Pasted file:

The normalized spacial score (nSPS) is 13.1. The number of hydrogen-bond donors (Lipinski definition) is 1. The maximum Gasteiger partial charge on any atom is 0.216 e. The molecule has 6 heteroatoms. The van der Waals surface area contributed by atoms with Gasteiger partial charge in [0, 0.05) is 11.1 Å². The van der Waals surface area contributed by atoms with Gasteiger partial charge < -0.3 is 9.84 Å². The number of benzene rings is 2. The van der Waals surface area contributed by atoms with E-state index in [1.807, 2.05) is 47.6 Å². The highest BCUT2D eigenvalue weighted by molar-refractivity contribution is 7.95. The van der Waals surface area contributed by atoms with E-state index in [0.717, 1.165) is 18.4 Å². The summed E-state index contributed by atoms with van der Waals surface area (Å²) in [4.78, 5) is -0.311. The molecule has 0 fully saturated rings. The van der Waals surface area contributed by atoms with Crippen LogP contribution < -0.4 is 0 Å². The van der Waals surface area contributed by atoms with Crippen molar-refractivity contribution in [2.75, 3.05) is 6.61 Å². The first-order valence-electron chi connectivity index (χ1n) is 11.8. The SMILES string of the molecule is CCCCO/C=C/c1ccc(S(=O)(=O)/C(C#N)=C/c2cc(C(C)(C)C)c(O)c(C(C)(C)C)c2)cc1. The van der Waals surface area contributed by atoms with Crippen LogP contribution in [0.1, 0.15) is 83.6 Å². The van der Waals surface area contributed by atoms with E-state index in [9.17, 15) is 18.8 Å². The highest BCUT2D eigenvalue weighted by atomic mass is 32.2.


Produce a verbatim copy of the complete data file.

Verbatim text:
The normalized spacial score (nSPS) is 13.1. The number of hydrogen-bond donors (Lipinski definition) is 1. The maximum Gasteiger partial charge on any atom is 0.216 e. The molecule has 6 heteroatoms. The van der Waals surface area contributed by atoms with Gasteiger partial charge in [0, 0.05) is 11.1 Å². The van der Waals surface area contributed by atoms with Gasteiger partial charge < -0.3 is 9.84 Å². The number of benzene rings is 2. The van der Waals surface area contributed by atoms with E-state index in [1.807, 2.05) is 47.6 Å². The highest BCUT2D eigenvalue weighted by molar-refractivity contribution is 7.95. The van der Waals surface area contributed by atoms with E-state index in [0.717, 1.165) is 18.4 Å². The summed E-state index contributed by atoms with van der Waals surface area (Å²) in [4.78, 5) is -0.311. The molecule has 0 fully saturated rings. The van der Waals surface area contributed by atoms with Crippen LogP contribution < -0.4 is 0 Å². The van der Waals surface area contributed by atoms with Crippen molar-refractivity contribution in [2.75, 3.05) is 6.61 Å². The first-order valence-electron chi connectivity index (χ1n) is 11.8. The SMILES string of the molecule is CCCCO/C=C/c1ccc(S(=O)(=O)/C(C#N)=C/c2cc(C(C)(C)C)c(O)c(C(C)(C)C)c2)cc1. The van der Waals surface area contributed by atoms with Crippen LogP contribution in [0.1, 0.15) is 83.6 Å². The van der Waals surface area contributed by atoms with E-state index in [9.17, 15) is 18.8 Å². The highest BCUT2D eigenvalue weighted by atomic mass is 32.2.